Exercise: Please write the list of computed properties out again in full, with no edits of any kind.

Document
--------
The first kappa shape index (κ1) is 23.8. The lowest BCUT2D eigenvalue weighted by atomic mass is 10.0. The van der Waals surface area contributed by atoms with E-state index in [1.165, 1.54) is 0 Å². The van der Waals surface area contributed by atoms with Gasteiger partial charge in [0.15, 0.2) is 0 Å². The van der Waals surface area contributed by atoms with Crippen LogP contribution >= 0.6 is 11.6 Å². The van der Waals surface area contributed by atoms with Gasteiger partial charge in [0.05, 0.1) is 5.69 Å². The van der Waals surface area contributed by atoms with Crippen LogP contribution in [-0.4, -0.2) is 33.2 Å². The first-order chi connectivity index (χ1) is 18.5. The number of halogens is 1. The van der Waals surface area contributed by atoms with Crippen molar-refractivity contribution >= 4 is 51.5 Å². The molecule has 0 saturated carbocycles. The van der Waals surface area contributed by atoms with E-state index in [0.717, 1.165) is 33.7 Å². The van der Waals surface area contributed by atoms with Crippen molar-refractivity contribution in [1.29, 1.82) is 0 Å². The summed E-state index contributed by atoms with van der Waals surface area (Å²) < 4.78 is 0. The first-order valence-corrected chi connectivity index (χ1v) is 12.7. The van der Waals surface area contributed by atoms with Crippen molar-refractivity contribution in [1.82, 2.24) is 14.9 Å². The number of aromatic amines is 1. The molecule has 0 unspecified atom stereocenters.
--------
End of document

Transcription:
The first kappa shape index (κ1) is 23.8. The lowest BCUT2D eigenvalue weighted by atomic mass is 10.0. The van der Waals surface area contributed by atoms with E-state index in [1.165, 1.54) is 0 Å². The van der Waals surface area contributed by atoms with Gasteiger partial charge in [0.15, 0.2) is 0 Å². The van der Waals surface area contributed by atoms with Crippen LogP contribution >= 0.6 is 11.6 Å². The van der Waals surface area contributed by atoms with Gasteiger partial charge in [0.05, 0.1) is 5.69 Å². The van der Waals surface area contributed by atoms with Crippen LogP contribution in [-0.4, -0.2) is 33.2 Å². The first-order chi connectivity index (χ1) is 18.5. The number of halogens is 1. The van der Waals surface area contributed by atoms with Crippen molar-refractivity contribution >= 4 is 51.5 Å². The molecule has 0 saturated carbocycles. The van der Waals surface area contributed by atoms with E-state index in [0.717, 1.165) is 33.7 Å². The van der Waals surface area contributed by atoms with Crippen molar-refractivity contribution in [1.29, 1.82) is 0 Å². The summed E-state index contributed by atoms with van der Waals surface area (Å²) < 4.78 is 0. The first-order valence-corrected chi connectivity index (χ1v) is 12.7. The van der Waals surface area contributed by atoms with Crippen molar-refractivity contribution in [1.82, 2.24) is 14.9 Å². The number of aromatic amines is 1. The molecule has 0 unspecified atom stereocenters.